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Iran, South Korea Hold Talks on Frozen Funds

By Nargiz Mammadli September 5, 2023


South Korean Foreign Minister Park Jin held talks with his Iranian counterpart Hossein Amir-Abdollahian over Tehran's frozen funds in Seoul, on September 4, 2023. / Al Arabiya

Iranian Foreign Minister Hossein Amir-Abdollahian and his South Korean counterpart Park Jin held consultations over the handling of Tehran's frozen funds in Seoul and the strengthening of bilateral ties.

"Seoul was making efforts for the transfer of frozen Tehran funds with a clear understanding that the assets in question belong to the people of Iran", South Korean Minister said in a phone conversation on September 4, according to Yonhap News Agency.

Park added that South Korea was moving forward to resolve the pending issue through close communications with relevant nations.

He also said both countries should expand cooperation in various areas, including academia, science, sports and culture.

The Iranian minister emphasized Tehran's strong focus on relations with Asia and expressed his government's wish to enhance ties with South Korea.

The comments came after Iran announced on August 10 that it had reached a deal with the US to free five American citizens in return for the release of several jailed Iranians and access to assets blocked in South Korea.

Bilateral relations have remained frayed over the reportedly $6 billion Iranian funds that had been frozen under US sanctions — re-imposed after former President Donald Trump withdrew from the 2015 nuclear deal in 2018. Due to US sanctions, Iran has billions of dollars worth of assets frozen in several countries, including Iraq, China and Japan.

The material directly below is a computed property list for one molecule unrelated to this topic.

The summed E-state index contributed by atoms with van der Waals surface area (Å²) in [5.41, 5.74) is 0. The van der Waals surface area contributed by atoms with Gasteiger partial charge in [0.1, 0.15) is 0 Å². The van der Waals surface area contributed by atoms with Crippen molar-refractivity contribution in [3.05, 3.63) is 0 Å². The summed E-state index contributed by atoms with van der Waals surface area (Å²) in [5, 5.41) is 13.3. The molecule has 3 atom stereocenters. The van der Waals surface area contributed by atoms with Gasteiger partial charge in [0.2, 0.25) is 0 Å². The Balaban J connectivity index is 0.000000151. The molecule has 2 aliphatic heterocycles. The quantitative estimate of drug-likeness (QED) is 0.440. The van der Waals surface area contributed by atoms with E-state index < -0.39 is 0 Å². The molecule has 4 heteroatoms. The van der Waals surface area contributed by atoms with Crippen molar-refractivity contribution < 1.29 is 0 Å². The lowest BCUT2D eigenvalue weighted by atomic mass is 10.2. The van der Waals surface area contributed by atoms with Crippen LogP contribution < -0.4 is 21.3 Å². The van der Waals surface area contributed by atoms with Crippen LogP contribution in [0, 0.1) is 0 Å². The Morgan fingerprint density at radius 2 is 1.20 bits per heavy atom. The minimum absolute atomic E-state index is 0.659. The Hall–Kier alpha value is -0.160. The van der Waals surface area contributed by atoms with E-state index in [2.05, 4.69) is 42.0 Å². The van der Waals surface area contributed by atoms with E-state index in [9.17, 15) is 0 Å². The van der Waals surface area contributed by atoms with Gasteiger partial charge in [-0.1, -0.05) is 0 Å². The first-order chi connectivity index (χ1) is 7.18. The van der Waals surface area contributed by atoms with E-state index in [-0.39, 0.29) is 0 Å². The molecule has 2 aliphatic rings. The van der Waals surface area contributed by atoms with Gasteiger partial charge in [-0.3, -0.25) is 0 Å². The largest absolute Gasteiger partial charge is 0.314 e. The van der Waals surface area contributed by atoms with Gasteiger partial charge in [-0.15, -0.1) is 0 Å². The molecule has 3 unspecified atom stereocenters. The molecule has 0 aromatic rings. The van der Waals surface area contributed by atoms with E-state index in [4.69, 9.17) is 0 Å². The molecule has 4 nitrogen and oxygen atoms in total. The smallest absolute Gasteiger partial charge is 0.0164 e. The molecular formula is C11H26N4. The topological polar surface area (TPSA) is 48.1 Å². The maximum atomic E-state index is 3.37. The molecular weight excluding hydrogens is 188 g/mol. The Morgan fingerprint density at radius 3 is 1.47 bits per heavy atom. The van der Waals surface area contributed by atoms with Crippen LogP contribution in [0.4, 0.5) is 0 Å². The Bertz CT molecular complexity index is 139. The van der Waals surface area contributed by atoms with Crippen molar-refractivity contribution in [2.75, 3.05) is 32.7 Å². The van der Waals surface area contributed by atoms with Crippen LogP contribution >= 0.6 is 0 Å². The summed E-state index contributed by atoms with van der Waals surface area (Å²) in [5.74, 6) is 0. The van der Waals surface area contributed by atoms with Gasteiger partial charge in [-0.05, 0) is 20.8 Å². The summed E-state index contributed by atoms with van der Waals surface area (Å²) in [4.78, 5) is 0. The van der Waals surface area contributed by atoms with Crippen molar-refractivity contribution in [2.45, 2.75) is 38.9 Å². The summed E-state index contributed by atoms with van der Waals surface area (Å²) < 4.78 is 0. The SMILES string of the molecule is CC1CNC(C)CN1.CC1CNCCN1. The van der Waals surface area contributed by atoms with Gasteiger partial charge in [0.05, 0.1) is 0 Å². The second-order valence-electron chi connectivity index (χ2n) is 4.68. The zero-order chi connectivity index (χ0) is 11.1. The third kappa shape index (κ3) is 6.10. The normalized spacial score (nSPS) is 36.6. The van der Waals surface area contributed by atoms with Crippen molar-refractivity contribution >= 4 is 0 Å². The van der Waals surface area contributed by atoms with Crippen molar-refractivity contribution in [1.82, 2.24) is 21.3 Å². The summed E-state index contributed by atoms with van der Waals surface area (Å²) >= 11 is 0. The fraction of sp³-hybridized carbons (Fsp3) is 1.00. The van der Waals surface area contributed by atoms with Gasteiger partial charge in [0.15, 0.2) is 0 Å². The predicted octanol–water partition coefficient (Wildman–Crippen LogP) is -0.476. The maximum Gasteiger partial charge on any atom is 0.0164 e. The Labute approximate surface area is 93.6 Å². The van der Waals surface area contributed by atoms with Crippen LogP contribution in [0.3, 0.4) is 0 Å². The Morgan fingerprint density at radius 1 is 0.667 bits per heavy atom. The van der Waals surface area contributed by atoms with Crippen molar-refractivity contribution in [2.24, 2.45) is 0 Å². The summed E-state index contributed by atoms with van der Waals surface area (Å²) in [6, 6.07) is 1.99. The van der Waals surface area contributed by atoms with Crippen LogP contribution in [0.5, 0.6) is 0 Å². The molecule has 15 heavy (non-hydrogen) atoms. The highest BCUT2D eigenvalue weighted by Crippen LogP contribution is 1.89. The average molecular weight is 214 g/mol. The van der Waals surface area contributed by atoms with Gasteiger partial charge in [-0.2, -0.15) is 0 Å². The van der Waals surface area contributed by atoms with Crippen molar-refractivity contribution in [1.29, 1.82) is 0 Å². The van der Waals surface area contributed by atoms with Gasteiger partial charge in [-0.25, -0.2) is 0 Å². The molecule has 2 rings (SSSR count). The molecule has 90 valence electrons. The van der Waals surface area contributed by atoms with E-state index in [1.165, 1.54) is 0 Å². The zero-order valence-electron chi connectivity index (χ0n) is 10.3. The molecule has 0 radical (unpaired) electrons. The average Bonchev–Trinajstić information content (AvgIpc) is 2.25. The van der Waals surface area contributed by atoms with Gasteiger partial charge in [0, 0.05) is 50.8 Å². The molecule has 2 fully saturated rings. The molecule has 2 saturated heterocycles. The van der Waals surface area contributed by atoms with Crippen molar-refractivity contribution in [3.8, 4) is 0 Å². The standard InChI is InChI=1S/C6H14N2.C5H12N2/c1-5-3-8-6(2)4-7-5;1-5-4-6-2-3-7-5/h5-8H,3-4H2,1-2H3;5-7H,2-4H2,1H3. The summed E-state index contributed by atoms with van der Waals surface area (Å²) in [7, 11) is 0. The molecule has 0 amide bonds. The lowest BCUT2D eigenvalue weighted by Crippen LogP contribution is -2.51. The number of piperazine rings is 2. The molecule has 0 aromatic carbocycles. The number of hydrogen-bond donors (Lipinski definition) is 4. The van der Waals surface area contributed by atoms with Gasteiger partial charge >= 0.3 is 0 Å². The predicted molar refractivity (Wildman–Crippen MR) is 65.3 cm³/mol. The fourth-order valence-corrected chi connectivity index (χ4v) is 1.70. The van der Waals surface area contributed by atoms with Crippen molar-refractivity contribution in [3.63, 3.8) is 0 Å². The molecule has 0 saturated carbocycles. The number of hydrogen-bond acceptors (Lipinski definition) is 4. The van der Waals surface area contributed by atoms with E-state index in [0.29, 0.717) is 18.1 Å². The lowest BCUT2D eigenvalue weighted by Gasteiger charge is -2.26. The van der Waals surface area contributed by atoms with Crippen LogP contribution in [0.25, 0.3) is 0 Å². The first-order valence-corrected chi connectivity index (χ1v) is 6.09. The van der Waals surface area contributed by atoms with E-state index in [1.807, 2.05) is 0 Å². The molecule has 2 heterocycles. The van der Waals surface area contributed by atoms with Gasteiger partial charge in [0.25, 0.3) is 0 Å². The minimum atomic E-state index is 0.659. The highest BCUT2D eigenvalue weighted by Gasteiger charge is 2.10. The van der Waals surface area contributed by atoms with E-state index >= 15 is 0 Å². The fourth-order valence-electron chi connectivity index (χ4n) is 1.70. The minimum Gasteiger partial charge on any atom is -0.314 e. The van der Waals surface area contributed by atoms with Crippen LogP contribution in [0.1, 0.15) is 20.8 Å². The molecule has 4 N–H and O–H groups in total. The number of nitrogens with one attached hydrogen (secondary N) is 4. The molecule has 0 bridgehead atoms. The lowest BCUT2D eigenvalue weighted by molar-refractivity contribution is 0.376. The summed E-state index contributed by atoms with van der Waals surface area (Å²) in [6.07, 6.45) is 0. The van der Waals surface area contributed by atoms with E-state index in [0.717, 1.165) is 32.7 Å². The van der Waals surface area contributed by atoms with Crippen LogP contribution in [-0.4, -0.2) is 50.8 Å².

The New York Times, citing informed sources, reported earlier that the funds, estimated at $6 billion, would be transferred to an account in Qatar and could only be accessed for humanitarian purchases, such as food and medicine.

The US government confirmed earlier that five American citizens were released from Tehran's Evin Prison, and placed under house arrest. Mohammad Jamshidi, Iranian President's Deputy Chief of Staff, said the Americans will be allowed to leave Iran once funds are transferred out of South Korea.

Three of the prisoners — Emad Sharqi, Morad Tahbaz, and Siamak Namazi — are dual Iranian-American citizens. The identities of the other two prisoners were not made public.

On August 12, Central Bank of Iran (CBI) Chief Mohammad-Reza Farzin said that government funds frozen in South Korea have been released and will be used for unsanctioned goods.

"All of Iran's seized currency resources in South Korea were released and the costs of converting the currency from Won to Euro were undertaken by a third country. Accordingly, all these Euro resources will soon be deposited into the accounts of six Iranian banks in Qatar and be used as bank payments to buy unsanctioned goods," Farzin added.

The bank chief predicted that the effect of the funds' release would soon show in the market and stock exchanges.

Western media previously reported that Tehran's use of the funds would be restricted to humanitarian purchases, while Iran's Foreign Ministry insisted that the country would be able to use the funds as it saw fit.

The assets frozen in South Korea were transferred to Switzerland's central bank in August for exchange and transfer to Iran.

In 2021, the United Nations deprived Iran of its voting rights for failing to pay its dues. The US agreed to enable Tehran to use some of the funds held in a South Korean bank to pay a minimum fee for the year and restore its voting power. Iran’s voting rights in the UN have been restored since January 24, 2022, after South Korea paid Tehran’s debts of more than $18 million to the organization.